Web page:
Cate Blanchett Led A Woman Army At Cannes

The red carpet of Cannes Film Festival was graced with a march of 82 women, led by this year festival jury president Cate Blanchett. With the song “Woman” by Neneh Cherry playing from the speaker, it was such an iconic and powerful moment to promote gender equality.

The usual eccentric red carpet turned silenced as 82 women powerfully swarmed through in beautiful attires. As the crowd was lining up on steps of Cannes, French festival, DJs tuned up "I'm Every Woman." When the group of women walked down the red carpet, Beyoncé's "Run the World (Girls)" came on. As they made their way inside the Palais, there was a standing ovation welcoming them from a crowd of up to 2,300 participants. Although a standing ovation is a normal routine before every screening. This one is significantly much longer because of the characteristics of this powerful march. The French movement known as 5050×2020 orchestrated this event. They had the women take a photo together on the red stairs, using that as a symbolism for "how hard it is still to climb the social and professional ladder."

Via: Getty Images

Hours before the red-carpet march, Eva Husson- the director of Girls of the Sun appreciated the decision made by the organizers of the festival to allow the women’s march to coincide with the premiere of her movie. Girls of the Sun is about the story of a group of female fighters in Iraqi Kurdistan taking on ISIS. She thought that it was a clever move of this year panel.


Husson described the selection of her film for the competition as “political” because the majority of their cast and crew are women. At the news conference on April 12, 2018, the festival’s artistic director Thierry Frémaux was asked to comment on the gender disparity in the film industry. His response was: “The movies that were selected were chosen for their quality.” He also added that there would “never be positive discrimination” at the Cannes Festival. An improvement for this year Cannes is that the jury has five women and four men.

On the website 5050×2020, statistics showed that only 23 female directors out of a total of 2,066 directors in France had made one or more films between 2006 and 2016. Statements that echo the spirit of Time's Up and #MeToo movements were written as well: "While French cinema wasn’t shaken by the Weinstein shock wave, it is essential that we move to take concrete action reaching beyond the issue of sexual abuse alone. We believe that the distribution of power needs to be questioned. We believe that equality restores the balance of power. We believe that diversity deeply changes representations. We believe that the opportunity to work in an egalitarian and inclusive environment must be seized because we are certain that the equal sharing of power will promote profound creative renewal."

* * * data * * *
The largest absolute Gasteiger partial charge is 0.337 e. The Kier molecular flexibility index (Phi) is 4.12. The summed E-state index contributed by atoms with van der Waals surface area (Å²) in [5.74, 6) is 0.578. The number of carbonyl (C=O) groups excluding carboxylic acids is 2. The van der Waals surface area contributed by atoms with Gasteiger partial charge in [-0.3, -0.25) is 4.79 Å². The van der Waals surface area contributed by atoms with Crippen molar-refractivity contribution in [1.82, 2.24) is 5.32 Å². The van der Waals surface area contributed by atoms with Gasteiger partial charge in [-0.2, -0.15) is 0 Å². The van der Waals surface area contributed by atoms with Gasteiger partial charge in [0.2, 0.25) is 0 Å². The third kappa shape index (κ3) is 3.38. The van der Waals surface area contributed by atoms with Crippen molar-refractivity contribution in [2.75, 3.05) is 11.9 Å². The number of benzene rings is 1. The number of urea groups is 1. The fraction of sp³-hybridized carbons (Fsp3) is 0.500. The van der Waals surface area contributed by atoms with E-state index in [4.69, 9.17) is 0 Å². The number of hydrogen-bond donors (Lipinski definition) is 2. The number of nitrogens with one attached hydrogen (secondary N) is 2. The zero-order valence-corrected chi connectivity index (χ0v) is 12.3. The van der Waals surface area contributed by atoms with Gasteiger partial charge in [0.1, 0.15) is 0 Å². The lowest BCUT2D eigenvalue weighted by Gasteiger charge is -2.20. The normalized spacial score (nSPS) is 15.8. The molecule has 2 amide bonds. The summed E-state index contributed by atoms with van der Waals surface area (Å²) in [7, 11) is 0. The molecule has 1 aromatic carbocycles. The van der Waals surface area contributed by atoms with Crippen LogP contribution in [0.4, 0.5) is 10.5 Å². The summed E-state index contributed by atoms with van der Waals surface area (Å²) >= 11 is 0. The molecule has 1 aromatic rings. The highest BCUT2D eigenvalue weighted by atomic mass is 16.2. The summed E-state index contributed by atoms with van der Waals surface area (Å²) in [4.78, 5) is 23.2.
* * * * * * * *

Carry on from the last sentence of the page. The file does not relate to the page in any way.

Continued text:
Ever since the competition first started in 1961, there have only been 82 movies by female directors featured compared to 1645 films by male directors. Only one movie (The Piano Teacher) by a female director (Jane Campion) has ever won the festival’s top prize, the Palme d’Or. Commenting on the shortage of films by women at the festival.

Actress Cate Blanchett and her fellow jury members Kristen Stewart and Ava DuVernay, stood alongside the group of women, stating that they should not be the “minority” in this industry. Blanchett and Varda read out a statement, calling out the very few women that have ever been in competition:

"On these steps today stand 82 women representing the number of female directors who have climbed these stairs since the first edition of the Cannes Film Festival in 1946. In the same period 1688 male directors have climbed these very same stairs. In the 71 years of this world-renowned festival there have been 12 female heads of its juries. The prestigious Palme d’Or has been bestowed upon 71 male directors - too numerous to mention by name - but only two women - Jane Campion, who is with us in spirit, and Agnès Varda who stands with us today.”


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